He and his business partner, Simon Heath, sold the restaurant buildings and leased them back from their new owners raising millions of pounds to improve them.

Customers were no longer as keen to stop for a sit-down meal, so dozens of coffee and sandwich outlets were added to Little Chef restaurants.

They aimed to capture people on the go, along with Burger King outlets that were already operating under franchise inside some Little Chef branches.

Phil Coomes/BBC Closed Little Chef at Wansford on the A1Phil Coomes/BBC
Two decades on from Little Chef’s peak, many of its outlets had shut down

Lawrence says the sale and leaseback deal was “absolutely the right thing to do” and that price cuts also helped to bring customers back.

But he says bad weather during the peak summer trading period in 2006 hit sales and he had a heart attack which almost killed him.

Doctors told him to avoid “any stressful situation” meaning he had to step back from the business.

He describes it as “one of the toughest periods” of his life.

Little Chef went bust, entering administration less than 18 months after Lawrence Wosskow had bought it.

The turnaround specialists, Rcapital, led a rescue bid and became Little Chef’s new owners.

They brought in celebrity chef Heston Blumenthal to revamp the menu as part of a Channel 4 documentary.

Blumenthal’s new menu was acclaimed by restaurant critics but was only ever introduced at a handful of Little Chefs.

Rcapital refurbished restaurants while closing others, selling the business for a £6m profit to the Kuwaiti company, Kout Food Group (KFG), in 2013.

By then, there were 78 restaurants left.

Becky Parr-Phillips who was head of operations under KFG says they were “really passionate” about turning the brand around and did start to invest although “potentially a little too late”.

By then, she says, consumer habits had changed and there was a lot more competition from petrol station forecourts which were offering a much improved range of hot drinks and food.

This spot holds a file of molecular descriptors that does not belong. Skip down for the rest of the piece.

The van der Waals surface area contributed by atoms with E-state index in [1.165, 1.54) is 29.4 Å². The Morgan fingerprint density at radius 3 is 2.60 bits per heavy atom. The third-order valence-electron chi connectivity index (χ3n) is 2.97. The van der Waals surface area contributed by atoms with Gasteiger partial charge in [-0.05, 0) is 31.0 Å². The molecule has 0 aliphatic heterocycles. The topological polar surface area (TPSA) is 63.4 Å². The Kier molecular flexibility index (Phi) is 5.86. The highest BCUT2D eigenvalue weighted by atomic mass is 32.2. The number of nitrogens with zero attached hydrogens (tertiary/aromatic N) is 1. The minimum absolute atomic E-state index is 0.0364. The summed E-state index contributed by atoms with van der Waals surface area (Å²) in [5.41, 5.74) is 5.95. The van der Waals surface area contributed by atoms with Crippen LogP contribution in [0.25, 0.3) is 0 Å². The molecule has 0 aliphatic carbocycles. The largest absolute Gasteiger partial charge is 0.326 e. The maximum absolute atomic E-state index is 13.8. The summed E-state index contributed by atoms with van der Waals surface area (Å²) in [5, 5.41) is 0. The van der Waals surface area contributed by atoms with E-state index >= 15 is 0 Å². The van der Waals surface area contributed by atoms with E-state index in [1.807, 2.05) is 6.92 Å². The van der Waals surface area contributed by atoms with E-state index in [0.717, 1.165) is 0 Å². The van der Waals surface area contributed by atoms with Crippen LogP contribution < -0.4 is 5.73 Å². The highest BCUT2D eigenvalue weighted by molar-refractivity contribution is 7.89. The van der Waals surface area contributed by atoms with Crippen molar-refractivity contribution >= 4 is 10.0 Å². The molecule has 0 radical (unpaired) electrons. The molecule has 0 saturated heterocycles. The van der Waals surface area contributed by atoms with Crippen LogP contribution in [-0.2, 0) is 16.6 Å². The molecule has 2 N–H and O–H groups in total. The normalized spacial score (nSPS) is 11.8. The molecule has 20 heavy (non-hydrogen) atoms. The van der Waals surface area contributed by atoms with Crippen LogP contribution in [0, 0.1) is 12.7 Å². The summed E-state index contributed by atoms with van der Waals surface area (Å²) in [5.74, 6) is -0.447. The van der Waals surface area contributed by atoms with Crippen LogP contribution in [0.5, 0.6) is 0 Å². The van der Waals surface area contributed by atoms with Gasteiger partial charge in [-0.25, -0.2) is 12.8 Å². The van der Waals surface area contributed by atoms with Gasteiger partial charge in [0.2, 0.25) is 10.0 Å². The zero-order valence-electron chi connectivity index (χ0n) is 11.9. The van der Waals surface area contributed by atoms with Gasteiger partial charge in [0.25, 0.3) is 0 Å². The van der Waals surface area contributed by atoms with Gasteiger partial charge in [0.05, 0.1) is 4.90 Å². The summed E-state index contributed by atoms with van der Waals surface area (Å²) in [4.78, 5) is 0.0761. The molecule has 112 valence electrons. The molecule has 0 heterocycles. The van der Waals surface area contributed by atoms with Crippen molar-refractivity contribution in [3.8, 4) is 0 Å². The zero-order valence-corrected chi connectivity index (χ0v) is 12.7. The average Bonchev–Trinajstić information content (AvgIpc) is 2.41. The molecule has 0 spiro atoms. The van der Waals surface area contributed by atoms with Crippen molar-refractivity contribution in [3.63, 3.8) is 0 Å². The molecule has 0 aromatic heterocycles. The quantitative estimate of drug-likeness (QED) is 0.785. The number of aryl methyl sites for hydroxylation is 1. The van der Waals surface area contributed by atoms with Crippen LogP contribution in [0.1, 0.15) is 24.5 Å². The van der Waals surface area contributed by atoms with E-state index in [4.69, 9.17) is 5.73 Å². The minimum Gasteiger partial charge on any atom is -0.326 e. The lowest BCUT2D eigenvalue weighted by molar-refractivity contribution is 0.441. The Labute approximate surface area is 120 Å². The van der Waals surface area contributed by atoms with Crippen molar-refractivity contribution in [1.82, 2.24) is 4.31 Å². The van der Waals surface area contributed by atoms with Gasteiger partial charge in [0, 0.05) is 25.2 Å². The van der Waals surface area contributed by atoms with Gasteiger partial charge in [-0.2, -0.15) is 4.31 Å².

Peter Harden, the editor and director of Harden’s restaurant guide says the “secret sauce” of hospitality is good service as well as having a good food offering.

“The whole ethos was a slightly dated one and I think with those sorts of heritage brands, you still need to find ways of keeping them fresh and relevant.

“They just didn’t manage to refresh their offering enough at the same time as keeping their workforce focused on making people feel valued,” he says.

In 2017, KFG retained the Little Chef name but sold its remaining restaurant buildings to Euro Garages for an undisclosed sum.

Euro Garages wanted the buildings to expand their franchise operation with well-known brands like Greggs and Starbucks.

Around a year after the sale, Little Chef restaurants had all quietly disappeared from the UK’s road network, replaced with more modern, on-the-go food outlets.

Ultimately it had failed to remain relevant to enough customers to survive in the face of new competition.

Could Little Chef have been saved?

Lawrence Wosskow thinks so, but he believes it needed fewer restaurants and much more money spent on refurbishing them and marketing the business.

Becky Parr-Phillips looks back fondly on the years she spent working at Little Chef, but in the end concludes sadly “it just wasn’t quite offering what people were after”.

Toast is the BBC Radio 4 series which examines brands that reached dizzy heights only to end up…toast. You can listen to the Little Chef episode here and catch up with all of the other episodes on BBC Sounds.